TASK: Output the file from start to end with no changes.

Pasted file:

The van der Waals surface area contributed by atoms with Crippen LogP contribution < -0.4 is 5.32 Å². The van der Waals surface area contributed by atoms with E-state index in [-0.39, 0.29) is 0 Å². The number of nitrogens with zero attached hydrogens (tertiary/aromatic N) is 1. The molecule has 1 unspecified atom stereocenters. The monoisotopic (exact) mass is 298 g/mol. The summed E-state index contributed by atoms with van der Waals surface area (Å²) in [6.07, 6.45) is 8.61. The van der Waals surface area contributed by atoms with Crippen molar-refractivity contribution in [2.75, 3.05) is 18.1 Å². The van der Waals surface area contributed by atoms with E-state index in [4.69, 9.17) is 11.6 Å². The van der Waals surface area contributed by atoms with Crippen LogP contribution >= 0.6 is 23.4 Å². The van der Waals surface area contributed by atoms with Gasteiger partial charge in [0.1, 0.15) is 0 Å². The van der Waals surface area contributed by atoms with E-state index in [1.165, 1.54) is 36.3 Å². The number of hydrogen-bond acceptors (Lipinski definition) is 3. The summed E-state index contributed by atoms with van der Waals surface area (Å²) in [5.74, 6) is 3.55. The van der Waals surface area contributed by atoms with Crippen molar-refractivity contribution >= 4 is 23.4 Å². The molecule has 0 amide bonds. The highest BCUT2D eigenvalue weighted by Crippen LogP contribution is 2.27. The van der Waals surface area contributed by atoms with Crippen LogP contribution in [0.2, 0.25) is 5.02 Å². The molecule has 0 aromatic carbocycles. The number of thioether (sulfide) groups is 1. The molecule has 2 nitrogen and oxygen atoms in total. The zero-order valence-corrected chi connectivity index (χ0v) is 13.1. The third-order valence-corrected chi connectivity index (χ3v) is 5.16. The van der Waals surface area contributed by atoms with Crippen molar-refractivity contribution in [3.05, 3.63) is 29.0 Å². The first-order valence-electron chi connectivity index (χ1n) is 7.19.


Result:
The van der Waals surface area contributed by atoms with Crippen LogP contribution < -0.4 is 5.32 Å². The van der Waals surface area contributed by atoms with E-state index in [-0.39, 0.29) is 0 Å². The number of nitrogens with zero attached hydrogens (tertiary/aromatic N) is 1. The molecule has 1 unspecified atom stereocenters. The monoisotopic (exact) mass is 298 g/mol. The summed E-state index contributed by atoms with van der Waals surface area (Å²) in [6.07, 6.45) is 8.61. The van der Waals surface area contributed by atoms with Crippen molar-refractivity contribution in [2.75, 3.05) is 18.1 Å². The van der Waals surface area contributed by atoms with E-state index in [4.69, 9.17) is 11.6 Å². The van der Waals surface area contributed by atoms with Crippen LogP contribution >= 0.6 is 23.4 Å². The van der Waals surface area contributed by atoms with Gasteiger partial charge in [0.1, 0.15) is 0 Å². The van der Waals surface area contributed by atoms with E-state index in [1.165, 1.54) is 36.3 Å². The number of hydrogen-bond acceptors (Lipinski definition) is 3. The summed E-state index contributed by atoms with van der Waals surface area (Å²) in [5.74, 6) is 3.55. The van der Waals surface area contributed by atoms with Crippen molar-refractivity contribution >= 4 is 23.4 Å². The molecule has 0 amide bonds. The highest BCUT2D eigenvalue weighted by Crippen LogP contribution is 2.27. The van der Waals surface area contributed by atoms with Crippen LogP contribution in [0.2, 0.25) is 5.02 Å². The molecule has 0 aromatic carbocycles. The number of thioether (sulfide) groups is 1. The molecule has 2 nitrogen and oxygen atoms in total. The zero-order valence-corrected chi connectivity index (χ0v) is 13.1. The third-order valence-corrected chi connectivity index (χ3v) is 5.16. The van der Waals surface area contributed by atoms with Crippen molar-refractivity contribution in [3.05, 3.63) is 29.0 Å². The first-order valence-electron chi connectivity index (χ1n) is 7.19.